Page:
Displaying 1 - 9 of 9
Akita, K., & Dingemanse, M. (2019). Ideophones (Mimetics, Expressives). In Oxford Research Encyclopedia for Linguistics. Oxford: Oxford University Press. doi:10.1093/acrefore/9780199384655.013.477.
AbstractIdeophones, also termed “mimetics” or “expressives,” are marked words that depict sensory imagery. They are found in many of the world’s languages, and sizable lexical classes of ideophones are particularly well-documented in languages of Asia, Africa, and the Americas. Ideophones are not limited to onomatopoeia like meow and smack, but cover a wide range of sensory domains, such as manner of motion (e.g., plisti plasta ‘splish-splash’ in Basque), texture (e.g., tsaklii ‘rough’ in Ewe), and psychological states (e.g., wakuwaku ‘excited’ in Japanese). Across languages, ideophones stand out as marked words due to special phonotactics, expressive morphology including certain types of reduplication, and relative syntactic independence, in addition to production features like prosodic foregrounding and common co-occurrence with iconic gestures. Three intertwined issues have been repeatedly debated in the century-long literature on ideophones. (a) Definition: Isolated descriptive traditions and cross-linguistic variation have sometimes obscured a typologically unified view of ideophones, but recent advances show the promise of a prototype definition of ideophones as conventionalised depictions in speech, with room for language-specific nuances. (b) Integration: The variable integration of ideophones across linguistic levels reveals an interaction between expressiveness and grammatical integration, and has important implications for how to conceive of dependencies between linguistic systems. (c) Iconicity: Ideophones form a natural laboratory for the study of iconic form-meaning associations in natural languages, and converging evidence from corpus and experimental studies suggests important developmental, evolutionary, and communicative advantages of ideophones.
Dingemanse, M. (2019). 'Ideophone' as a comparative concept. In K. Akita, & P. Pardeshi (
Eds.), Ideophones, Mimetics, and Expressives (pp. 13-33). Amsterdam: John Benjamins. doi:10.1075/ill.16.02din.
AbstractThis chapter makes the case for ‘ideophone’ as a comparative concept: a notion that captures a recurrent typological pattern and provides a template for understanding language-specific phenomena that prove similar. It revises an earlier definition to account for the observation that ideophones typically form an open lexical class, and uses insights from canonical typology to explore the larger typological space. According to the resulting definition, a canonical ideophone is a member of an open lexical class of marked words that depict sensory imagery. The five elements of this definition can be seen as dimensions that together generate a possibility space to characterise cross-linguistic diversity in depictive means of expression. This approach allows for the systematic comparative treatment of ideophones and ideophone-like phenomena. Some phenomena in the larger typological space are discussed to demonstrate the utility of the approach: phonaesthemes in European languages, specialised semantic classes in West-Chadic, diachronic diversions in Aslian, and depicting constructions in signed languages.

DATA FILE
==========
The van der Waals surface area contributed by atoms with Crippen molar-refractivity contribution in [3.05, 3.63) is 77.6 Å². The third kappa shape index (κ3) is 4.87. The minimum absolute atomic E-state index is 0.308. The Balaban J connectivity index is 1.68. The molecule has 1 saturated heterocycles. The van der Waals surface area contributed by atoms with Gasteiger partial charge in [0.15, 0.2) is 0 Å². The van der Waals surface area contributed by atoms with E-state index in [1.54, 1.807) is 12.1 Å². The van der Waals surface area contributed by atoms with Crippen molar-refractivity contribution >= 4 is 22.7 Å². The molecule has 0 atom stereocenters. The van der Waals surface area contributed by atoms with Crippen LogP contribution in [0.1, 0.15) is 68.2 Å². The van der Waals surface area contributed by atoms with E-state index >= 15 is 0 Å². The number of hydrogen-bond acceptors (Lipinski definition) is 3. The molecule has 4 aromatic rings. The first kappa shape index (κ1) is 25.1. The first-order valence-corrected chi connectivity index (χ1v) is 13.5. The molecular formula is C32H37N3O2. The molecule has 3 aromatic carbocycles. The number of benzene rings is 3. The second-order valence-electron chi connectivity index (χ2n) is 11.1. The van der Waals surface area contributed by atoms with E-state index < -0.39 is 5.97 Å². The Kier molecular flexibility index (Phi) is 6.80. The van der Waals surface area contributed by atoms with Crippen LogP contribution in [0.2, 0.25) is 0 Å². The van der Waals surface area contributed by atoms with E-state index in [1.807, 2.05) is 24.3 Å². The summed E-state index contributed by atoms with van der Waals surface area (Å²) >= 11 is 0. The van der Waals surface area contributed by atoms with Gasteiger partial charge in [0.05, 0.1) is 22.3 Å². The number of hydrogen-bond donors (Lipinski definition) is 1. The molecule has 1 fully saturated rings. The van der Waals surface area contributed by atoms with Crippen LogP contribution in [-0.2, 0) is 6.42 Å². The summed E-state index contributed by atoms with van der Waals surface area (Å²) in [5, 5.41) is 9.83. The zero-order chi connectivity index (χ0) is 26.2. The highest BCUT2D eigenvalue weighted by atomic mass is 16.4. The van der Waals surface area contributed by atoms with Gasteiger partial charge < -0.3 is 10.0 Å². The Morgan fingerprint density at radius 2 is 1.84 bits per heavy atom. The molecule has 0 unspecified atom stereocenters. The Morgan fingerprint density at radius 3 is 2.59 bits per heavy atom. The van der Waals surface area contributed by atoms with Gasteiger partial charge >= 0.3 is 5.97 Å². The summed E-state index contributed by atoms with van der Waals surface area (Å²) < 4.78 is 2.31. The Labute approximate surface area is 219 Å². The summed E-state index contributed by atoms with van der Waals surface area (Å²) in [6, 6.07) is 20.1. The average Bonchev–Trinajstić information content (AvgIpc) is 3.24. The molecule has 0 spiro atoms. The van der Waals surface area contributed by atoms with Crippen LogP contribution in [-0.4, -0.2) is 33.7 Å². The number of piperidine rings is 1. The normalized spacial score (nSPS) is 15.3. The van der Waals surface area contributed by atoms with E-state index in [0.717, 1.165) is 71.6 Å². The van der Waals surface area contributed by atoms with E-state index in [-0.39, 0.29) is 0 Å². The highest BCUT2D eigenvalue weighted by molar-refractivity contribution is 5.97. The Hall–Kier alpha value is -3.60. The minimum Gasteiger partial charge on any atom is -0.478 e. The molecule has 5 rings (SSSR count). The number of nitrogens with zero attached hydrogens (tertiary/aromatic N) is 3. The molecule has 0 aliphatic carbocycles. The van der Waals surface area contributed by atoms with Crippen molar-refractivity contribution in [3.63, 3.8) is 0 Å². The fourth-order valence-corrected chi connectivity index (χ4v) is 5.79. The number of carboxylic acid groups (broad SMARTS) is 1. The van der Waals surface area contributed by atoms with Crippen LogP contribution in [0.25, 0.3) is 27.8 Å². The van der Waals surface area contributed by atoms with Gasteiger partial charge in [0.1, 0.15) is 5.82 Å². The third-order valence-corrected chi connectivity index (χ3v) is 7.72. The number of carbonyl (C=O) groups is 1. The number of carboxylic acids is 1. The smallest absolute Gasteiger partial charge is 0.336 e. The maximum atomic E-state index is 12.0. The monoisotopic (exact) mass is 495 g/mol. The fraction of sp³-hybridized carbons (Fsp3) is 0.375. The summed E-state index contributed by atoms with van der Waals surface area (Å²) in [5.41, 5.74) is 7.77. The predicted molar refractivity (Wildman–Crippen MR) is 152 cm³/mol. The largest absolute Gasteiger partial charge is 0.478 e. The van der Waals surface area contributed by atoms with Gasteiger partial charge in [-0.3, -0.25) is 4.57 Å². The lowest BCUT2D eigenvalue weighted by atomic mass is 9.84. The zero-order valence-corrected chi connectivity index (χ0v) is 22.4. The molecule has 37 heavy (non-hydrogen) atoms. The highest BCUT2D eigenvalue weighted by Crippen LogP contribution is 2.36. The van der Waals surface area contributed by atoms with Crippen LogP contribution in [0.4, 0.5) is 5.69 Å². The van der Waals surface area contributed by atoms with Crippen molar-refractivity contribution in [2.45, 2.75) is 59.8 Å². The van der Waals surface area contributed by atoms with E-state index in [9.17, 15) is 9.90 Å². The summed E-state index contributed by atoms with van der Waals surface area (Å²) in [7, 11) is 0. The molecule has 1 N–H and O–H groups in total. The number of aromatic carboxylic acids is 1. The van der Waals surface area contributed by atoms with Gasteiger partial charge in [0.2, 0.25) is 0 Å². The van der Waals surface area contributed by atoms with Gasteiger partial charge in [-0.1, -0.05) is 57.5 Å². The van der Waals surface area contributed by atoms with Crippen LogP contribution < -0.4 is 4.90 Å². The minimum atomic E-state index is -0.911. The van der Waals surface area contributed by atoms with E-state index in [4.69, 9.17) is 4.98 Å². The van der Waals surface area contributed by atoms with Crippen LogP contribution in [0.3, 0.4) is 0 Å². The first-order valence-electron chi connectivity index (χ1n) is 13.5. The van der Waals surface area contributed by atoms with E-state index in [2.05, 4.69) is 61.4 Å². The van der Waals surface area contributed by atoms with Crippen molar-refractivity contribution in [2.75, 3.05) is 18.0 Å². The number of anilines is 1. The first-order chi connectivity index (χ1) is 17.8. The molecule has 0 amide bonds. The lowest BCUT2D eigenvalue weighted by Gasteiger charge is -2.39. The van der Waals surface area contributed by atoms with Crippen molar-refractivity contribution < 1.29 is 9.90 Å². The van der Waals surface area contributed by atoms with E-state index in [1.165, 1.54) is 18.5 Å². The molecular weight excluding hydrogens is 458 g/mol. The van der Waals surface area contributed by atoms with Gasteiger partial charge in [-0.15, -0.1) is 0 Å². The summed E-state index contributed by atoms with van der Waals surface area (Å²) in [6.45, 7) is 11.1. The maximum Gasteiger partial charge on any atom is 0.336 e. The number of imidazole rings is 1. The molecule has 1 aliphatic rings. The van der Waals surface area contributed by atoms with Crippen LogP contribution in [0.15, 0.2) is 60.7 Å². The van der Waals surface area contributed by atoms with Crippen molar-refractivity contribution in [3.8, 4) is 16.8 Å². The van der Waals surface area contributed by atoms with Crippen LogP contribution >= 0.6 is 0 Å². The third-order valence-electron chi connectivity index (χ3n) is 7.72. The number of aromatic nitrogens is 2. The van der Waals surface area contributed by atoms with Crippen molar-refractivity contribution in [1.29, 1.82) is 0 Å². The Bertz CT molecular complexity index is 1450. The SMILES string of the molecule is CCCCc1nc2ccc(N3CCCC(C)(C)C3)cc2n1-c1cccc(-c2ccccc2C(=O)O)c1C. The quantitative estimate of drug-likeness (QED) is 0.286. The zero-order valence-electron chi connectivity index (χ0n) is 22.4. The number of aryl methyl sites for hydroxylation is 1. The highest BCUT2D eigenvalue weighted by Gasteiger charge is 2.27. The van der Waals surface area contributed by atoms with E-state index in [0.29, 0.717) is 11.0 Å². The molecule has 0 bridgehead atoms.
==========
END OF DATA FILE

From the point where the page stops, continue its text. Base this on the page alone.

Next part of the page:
Ozyurek, A., & Woll, B. (2019). Language in the visual modality: Cospeech gesture and sign language. In P. Hagoort (
Ed.), Human language: From genes and brain to behavior (pp. 67-83). Cambridge, MA: MIT Press.
Sumer, B., & Ozyurek, A. (2016). İşitme Engelli Çocukların Dil Edinimi [Sign language acquisition by deaf children]. In C. Aydin, T. Goksun, A. Kuntay, & D. Tahiroglu (
Eds.), Aklın Çocuk Hali: Zihin Gelişimi Araştırmaları [Research on Cognitive Development] (pp. 365-388). Istanbul: Koc University Press.
Sumer, B., Zwitserlood, I., Perniss, P., & Ozyurek, A. (2016). Yer Bildiren İfadelerin Türkçe ve Türk İşaret Dili’nde (TİD) Çocuklar Tarafından Edinimi [The acqusition of spatial relations by children in Turkish and Turkish Sign Language (TID)]. In E. Arik (